October 6, 2009

Game 163

I can’t fault anyone for not caring about baseball. It probably has the least action of any team sport, especially out of the ones that are nationally televised. No other sport has stretches barren of action like baseball. Ground out. Fly ball. Foul. Foul. Foul. Foul. Pickoff move. Pickoff move. Pickoff move. Foul. This is not the hard-hitting, breakaway touchdown-running game of football. It’s not the fast-paced head-to-head contest of basketball, hockey, or soccer. It’s a bunch of guys who spend the majority of three hours standing in the grass between opportunities to wave a piece of wood at a little piece of hurtling cowhide.

To be sure, my attachment to baseball is purely sentimental. I couldn’t pick this game up now. But I’ve been with it for years. I fell asleep to Ernie Harwell’s voice as he called games when I was a kid. All I knew was that the Tigers were the good guys, and if they won, I won. I didn’t know anything about pennant races or playoff rotations or magic numbers then. They were awful for years, but loyal fans stayed with them, assured that winning seasons would return, and they did. So I’ve got emotional stake in them, my team.

Today, I consider myself as big a baseball fan as I have ever been. Never have I cared, thought, or known more about baseball than now. Last week I went to a game when the Tigers had a chance to clinch the division, to ensure a playoff spot, and I literally dreamt of baseball the night before.

Tonight is their biggest game of the season. And unfortunately, it’s drenched in disappointment. If I would have written about the Tigers last week when I wanted to, this blog would have been a lot different. But much has changed since they were up three games with four to play. The reality is: they shouldn’t have had to play today. They shouldn't have needed game #163. They should have clinched long ago. You can count on one hand the teams that have dropped a seven game lead in the last month of the season, and none has ever blown a three game lead with four to play. No team has ever failed to make the playoffs leading their division since May 10.

Tonight, they have to win to get in, and they have to do it at the Metrodome, potentially the last Major League Baseball game ever to be played there. And they’ll have to play with the off-field drama of Miguel Cabrera, the MVP candidate who went drinking with the opposing team over the weekend, during the most important series of the season. Not only did he go drinking, he went heavy-drinking. Like, blow a .26 on the breathalyzer heavy drinking. (If I remember my Responsible Decisions classes from middle school, that means something like 26 beers.) He went home and got into a fight with his wife. She called the cops, and the general manager had to pick him up at the police station in the morning. That night, with scratches on his face from his scuffle, presumably still drunk or hungover, he went 0-for-4, just like he did the day before, and the next day he went 0-for-3, effectively ending any MVP talk. He’ll play tonight, and he’ll get booed. He’d get booed at home, too. I’d boo him. I don’t know why he even played on Saturday. He should have been benched. Hungover, scratched – the guy shouldn’t have been batting cleanup.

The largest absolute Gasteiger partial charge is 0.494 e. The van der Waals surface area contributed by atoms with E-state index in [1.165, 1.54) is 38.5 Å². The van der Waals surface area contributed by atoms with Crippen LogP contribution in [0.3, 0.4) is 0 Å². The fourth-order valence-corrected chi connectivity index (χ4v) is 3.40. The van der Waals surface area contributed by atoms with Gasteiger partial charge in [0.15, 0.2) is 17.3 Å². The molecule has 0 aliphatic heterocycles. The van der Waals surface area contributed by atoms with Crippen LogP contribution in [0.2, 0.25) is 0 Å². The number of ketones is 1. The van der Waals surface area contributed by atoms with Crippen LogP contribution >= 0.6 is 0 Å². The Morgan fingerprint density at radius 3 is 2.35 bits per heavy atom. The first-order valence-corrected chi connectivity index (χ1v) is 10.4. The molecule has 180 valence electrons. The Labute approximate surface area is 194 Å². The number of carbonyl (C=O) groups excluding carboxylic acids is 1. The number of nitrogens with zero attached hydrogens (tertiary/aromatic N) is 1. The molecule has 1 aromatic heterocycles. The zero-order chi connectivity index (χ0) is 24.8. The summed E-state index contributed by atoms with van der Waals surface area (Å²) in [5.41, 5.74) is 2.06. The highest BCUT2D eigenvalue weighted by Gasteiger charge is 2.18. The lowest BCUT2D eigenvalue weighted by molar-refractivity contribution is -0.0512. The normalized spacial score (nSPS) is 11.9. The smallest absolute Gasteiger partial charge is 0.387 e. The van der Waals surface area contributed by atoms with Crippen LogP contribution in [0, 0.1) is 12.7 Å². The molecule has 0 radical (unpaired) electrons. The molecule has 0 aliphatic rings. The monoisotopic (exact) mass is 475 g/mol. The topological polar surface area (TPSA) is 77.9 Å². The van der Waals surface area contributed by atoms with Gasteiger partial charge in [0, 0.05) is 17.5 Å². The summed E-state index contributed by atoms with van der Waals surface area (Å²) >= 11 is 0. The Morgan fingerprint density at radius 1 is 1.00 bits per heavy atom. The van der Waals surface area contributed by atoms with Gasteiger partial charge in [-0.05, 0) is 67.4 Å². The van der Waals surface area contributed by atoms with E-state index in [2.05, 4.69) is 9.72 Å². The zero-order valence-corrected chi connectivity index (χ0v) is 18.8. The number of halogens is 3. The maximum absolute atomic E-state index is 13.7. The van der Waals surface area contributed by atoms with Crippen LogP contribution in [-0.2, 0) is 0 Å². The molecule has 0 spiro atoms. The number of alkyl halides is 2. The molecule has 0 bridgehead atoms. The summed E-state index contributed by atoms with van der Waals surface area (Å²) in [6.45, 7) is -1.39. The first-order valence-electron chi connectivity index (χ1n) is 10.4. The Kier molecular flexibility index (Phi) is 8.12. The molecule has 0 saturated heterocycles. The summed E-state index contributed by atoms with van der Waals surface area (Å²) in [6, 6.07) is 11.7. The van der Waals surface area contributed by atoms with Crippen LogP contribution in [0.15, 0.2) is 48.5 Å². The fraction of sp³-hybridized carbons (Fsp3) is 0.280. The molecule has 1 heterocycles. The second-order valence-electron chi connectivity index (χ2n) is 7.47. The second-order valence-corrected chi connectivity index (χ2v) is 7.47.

But all of that aside, they still have to play the game. They’ve still got a chance. And I’m still going to watch, because it’s my team. While they were fading away over the weekend, epic-failing to end the season, Tigers fans everywhere gave up on them, groaning, mourning the end of a season filled with, apparently, false hopes. But if they win tonight, it’s all forgotten, the season will be a near-miss but a success nonetheless.

I don’t know what’s going to happen, but if they can win, there’s a great story in there. If Rick Porcello, the 20 year old rookie, can win the most crucial game of the MLB season so far – not just for the Tigers, but for any team – it all wraps up nicely. The Rookie comes through, the story continues, and that knucklehead Cabrera gets off the hook for nearly killing our season. We’ll begin to think about the Yankees, who clinched weeks ago and haven’t really played a meaningful game since. We’ll talk up our pitching staff, we’ll look ahead to the ALCS, the World Series, and we’ll dread a rematch with the Cardinals.

So, the game starts in less than an hour. Maybe you’ll be into it, maybe not. I assume that by the time you read this, it will be long over and we’ll be looking at the Yankees or we’ll be looking at firing and trading a few select staff and players.

1 comment:

Dan said...

Hey Jim,

I'm reading this post a day after and I seriously want to hang my head and cry. There are no words to describe the disappointment I have in our team. It almost makes me physically sick to think about how much the Tigers have tanked in the last month.

You are a verbal kung-fu master and I appreciate that. I hope all is well, and I miss you.